Neil deGrasse Tyson's Viral Tweet Calls Out Flat Earth Conspiracy, Starts Education Debate

Neil deGrasse Tyson is, once again, speaking out about the flat earth conspiracy and the U.S. education system. In a tweet, which has been shared more than 10,000 times, the famed astrophysicist wrote that the increasing popularity of the idea that the earth is actually flat, not a globe, points to significant problems in the U.S. education system.

In 2015, the conspiracy theory that the earth is actually flat started to become increasingly popular, with many believers also asserting that gravity is a hoax and that the shape of the earth has been faked by NASA.

It wasn't long before his tweet started a debate about American education, with some disputing the idea that teachers have led students to believe the earth is flat.

Tyson responded with another tweet, writing that the content of the lessons isn't the issue, it's that students aren't taught to be analytical thinkers.

This isn't the first time Tyson has spoken out about flat earth conspiracies.

In January 2016, Tyson had a week-long debate on the topic with rapper B.o.B on social media.

After the Twitter beef, Tyson went onto Larry Wilmore's "The Nightly Show" to bluntly outline the issue.

"The earth isn't fucking flat," he said.

In May 2016, Tyson told HuffPost that the U.S. education system is to blame for the flat earth movement, comparing adult believers of the conspiracy to immature children.

"I blame the education system that can graduate someone into adulthood who cannot tell the difference between what is and is not true about this world," Tyson said. He tweeted the difference between skeptics and deniers, one group can accept evidence and the other can't.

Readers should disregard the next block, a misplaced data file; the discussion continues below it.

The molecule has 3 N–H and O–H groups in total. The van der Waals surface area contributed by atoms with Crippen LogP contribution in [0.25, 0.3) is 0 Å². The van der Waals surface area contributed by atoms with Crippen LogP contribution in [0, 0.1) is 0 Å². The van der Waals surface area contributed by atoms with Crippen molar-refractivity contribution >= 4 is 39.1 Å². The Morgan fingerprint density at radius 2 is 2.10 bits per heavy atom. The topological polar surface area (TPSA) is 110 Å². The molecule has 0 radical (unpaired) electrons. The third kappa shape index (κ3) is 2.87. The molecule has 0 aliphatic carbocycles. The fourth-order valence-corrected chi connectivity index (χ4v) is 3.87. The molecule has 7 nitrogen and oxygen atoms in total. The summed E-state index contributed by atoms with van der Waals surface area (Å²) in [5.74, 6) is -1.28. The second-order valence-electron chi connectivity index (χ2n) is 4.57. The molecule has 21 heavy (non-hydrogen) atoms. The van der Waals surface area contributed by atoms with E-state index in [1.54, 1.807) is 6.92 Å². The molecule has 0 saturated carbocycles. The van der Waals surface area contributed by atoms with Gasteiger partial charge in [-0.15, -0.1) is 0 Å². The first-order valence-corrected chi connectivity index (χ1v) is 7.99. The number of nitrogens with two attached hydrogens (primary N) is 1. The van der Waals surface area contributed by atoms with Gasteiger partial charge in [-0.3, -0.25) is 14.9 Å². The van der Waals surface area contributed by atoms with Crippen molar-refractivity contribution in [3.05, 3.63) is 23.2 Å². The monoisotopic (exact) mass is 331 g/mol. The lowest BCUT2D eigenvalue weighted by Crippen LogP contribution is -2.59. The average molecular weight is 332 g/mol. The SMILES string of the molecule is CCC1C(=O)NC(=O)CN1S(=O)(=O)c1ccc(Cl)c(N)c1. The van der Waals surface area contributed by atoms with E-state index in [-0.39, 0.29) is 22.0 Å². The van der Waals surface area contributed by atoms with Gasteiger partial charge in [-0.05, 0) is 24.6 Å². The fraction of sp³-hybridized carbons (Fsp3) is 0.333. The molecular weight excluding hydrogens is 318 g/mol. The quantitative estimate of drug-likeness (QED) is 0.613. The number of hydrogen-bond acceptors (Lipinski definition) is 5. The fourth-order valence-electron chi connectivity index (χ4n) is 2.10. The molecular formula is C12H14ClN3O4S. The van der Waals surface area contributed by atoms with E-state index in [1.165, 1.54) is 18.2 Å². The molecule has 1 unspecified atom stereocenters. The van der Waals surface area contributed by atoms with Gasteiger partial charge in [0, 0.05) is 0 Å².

The U.S. lags behind in science.

In the 2015 ranking by the Economic Co-operation and Development (OECD), the U.S. came in 25th in the world for student performance in science, falling behind countries with less money, like Vietnam and Slovenia. The OECD releases a ranking every three years, according to Business Insider. The U.S. also came in 24th in reading and 40th in math, which is a math score below the OECD global average.

School sign.

There are also glaring disparities within the U.S. education system.

Data from the National Science Foundation, a federal program, shows that a higher percentage 12th grade black and Latino students scored "below basic" in math. Also, the share of spending on elementary and secondary education has fallen in several states. A 2016 analysis by the Center for Budget and Policy Priorities found that 31 states provided less funding for public school education in 2014 than in 2008 the year before the Great Recession. In 27 states, funding rose but that increase only made up for previous cuts.

Although, male and females perform at roughly similar rates in K-12 education, the National Girls Collaborative Project says that large disparities start to appear in undergraduate education, particularly for minority women. Women receive more than half of the bachelors degrees in biological science but are the minorities in degrees in computer sciences (18 percent), engineering (19 percent), physical sciences (39 percent) and mathematics (43 percent). Only 11 percent of bachelor’s degrees in science and engineering, 8 percent of master’s degrees and 4 percent of doctorate degrees in that field were earned by minority women in 2012.

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